Worming only horses that need it can be cost effective, even allowing for the cost of performing faecal egg counts, research has shown.
Cyathostomins – small strongyles or redworms – are not only responsible for a considerable proportion of worm-related disease in horses, but are also the most likely to develop resistance to deworming drugs.
Among other factors, the development of resistance has been attributed to the regular exposure of susceptible worm populations to deworming agents.
Interval dosing programmes, once recommended, are now being implicated in selecting for anthelmintic resistance.
Rather than concentrating on preventing excretion of worm eggs altogether, the aim now is to ensure parasite populations remain sensitive to the drugs, while minimising the risk of parasite-associated disease.
It is now widely acknowledged that a more targeted approach is preferable. Current recommendations are that only those horses carrying a moderate or high worm burden are treated, thus ensuring that worms are not exposed to deworming drugs needlessly.
Faecal worm egg counts (FECs) are used to determine which horses require treating. To many owners this may seem an unnecessary expense.
However, recent work has shown that using FECs in this way helps reduce the overall cost of worming.
Hannah Lester, with colleagues at the Moredun Research Institute, and the Universities of Bristol, Liverpool and Edinburgh, monitored FECs at three-monthly intervals over a nine-month period.
In all, 368 horses from 16 separate yards were involved in the study, the latest issue of Equine Science Update reports.
Horses with FECs greater than 200 eggs per gram were treated. If treated, horses were given pyrantel (in March and June) and ivermectin in September. All horses received moxidectin/praziquantel in December.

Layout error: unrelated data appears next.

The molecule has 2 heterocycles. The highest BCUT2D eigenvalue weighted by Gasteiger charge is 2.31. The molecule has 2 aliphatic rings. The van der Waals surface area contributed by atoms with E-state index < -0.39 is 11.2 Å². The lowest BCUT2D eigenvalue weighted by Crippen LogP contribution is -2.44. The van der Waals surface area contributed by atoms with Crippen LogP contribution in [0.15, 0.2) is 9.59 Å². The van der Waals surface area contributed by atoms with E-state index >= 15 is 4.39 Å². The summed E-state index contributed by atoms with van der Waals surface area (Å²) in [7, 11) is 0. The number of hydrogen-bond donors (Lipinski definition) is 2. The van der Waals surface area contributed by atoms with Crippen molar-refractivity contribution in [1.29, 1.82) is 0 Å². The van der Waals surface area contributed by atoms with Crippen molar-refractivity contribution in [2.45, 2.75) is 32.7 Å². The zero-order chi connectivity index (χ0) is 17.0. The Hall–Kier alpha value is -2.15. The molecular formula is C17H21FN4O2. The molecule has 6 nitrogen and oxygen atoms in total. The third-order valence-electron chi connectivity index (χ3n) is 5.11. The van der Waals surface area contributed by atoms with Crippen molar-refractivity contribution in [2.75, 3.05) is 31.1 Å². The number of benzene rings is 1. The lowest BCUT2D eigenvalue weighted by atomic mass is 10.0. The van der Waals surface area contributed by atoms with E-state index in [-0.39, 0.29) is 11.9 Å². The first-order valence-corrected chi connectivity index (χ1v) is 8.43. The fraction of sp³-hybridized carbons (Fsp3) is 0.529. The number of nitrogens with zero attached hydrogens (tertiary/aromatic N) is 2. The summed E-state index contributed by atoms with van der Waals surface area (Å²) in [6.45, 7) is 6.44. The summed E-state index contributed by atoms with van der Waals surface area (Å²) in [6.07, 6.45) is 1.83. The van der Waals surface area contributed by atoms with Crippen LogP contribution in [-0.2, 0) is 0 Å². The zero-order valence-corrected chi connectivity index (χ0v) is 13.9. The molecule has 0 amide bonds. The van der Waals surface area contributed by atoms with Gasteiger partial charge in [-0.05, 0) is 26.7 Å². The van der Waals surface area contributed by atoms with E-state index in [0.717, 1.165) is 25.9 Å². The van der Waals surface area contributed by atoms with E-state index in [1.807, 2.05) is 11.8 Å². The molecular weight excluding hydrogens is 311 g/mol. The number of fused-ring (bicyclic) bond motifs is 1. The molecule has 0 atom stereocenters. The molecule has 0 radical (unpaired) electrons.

The researchers, whose findings were published in the journal, Veterinary Record, compared the cost with that of a standard interval regime of two treatments with moxidectin and two of moxidectin and praziquantel – which is what had been common practice in the study population.
They estimated the cost of the two approaches by using average prices for anthelmintic products and faecal egg counts that they obtained off the internet.
Even allowing for the cost of faecal egg count reduction tests (that is, repeating the FEC after each treatment to check the anthelmintic had been effective) they found that, over the year, there was an average saving per yard of £294.44.
The study also showed that, overall, 15 percent of horses were responsible for shedding 80 percent of strongyle eggs. So a traditional interval program, in which all horses are treated regardless of FEC results, would mean 85 percent of horses being treated unnecessarily.
They concluded: “These findings support the notion that targeting anthelmintic treatments at those individuals with strongyle FEC of 200 eggs per gram or greater facilitates a reduction in selection pressure for anthelmintic resistance.
“Moreover, the results show that such a strategy has a high chance of reducing the financial cost compared with that associated with more traditional interval treatment regimens, and horse owners should, therefore, be discouraged from the view that it is cheaper to treat all horses prophylactically over time.”